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Some Jails Breed AIDS?

Some Jails Breed AIDS?

HIV and tuberculosis are spreading in Zambian prisons due to poor living conditions and the lack of medical care for inmates, according to three human rights organizations. Some prisoners have been detained for years in overcrowded cells -- where they are more vulnerable to HIV and TB -- before being brought to trial, reported Human Rights Watch, the Prisons Care and Counseling Association, and the AIDS and Rights Alliance for Southern Africa.

"The conditions in TB isolation cells are life-threatening, yet inmates who have completed TB treatment choose to continue sleeping in the cells with prisoners with active TB because they are less crowded than general-population cells," the report says. Zambian prisons have just 14 health care workers for about 15,300 inmates, and only 15 of the 86 prisons have clinics or sick bays.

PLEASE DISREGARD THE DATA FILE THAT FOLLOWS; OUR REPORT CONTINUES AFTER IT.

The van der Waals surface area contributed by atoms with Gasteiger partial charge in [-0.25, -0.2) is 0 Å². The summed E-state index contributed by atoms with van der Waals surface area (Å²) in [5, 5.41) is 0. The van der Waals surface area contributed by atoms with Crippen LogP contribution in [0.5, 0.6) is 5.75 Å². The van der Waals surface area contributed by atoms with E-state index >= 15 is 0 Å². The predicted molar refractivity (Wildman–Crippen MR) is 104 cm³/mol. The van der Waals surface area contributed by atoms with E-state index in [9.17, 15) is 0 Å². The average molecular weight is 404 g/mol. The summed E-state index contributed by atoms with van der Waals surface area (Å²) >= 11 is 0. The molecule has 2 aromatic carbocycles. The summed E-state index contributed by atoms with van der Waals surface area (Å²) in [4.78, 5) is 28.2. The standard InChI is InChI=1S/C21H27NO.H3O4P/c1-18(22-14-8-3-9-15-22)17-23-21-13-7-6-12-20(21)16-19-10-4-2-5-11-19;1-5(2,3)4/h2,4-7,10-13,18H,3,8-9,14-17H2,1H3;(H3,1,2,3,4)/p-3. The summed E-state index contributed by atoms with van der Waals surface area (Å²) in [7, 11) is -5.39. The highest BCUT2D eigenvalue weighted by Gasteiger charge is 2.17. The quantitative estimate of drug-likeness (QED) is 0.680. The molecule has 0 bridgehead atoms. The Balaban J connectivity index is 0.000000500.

"People are dying," said Godfrey Malembeka, a former inmate and prisoner-rights activist who heads the PCCA.

HIV testing and treatment for AIDS have improved at some prisons. HIV prevalence last was measured at 27% among inmates. However, a ban on condoms in prisons makes it difficult to prevent sexual transmission of HIV, the report says.

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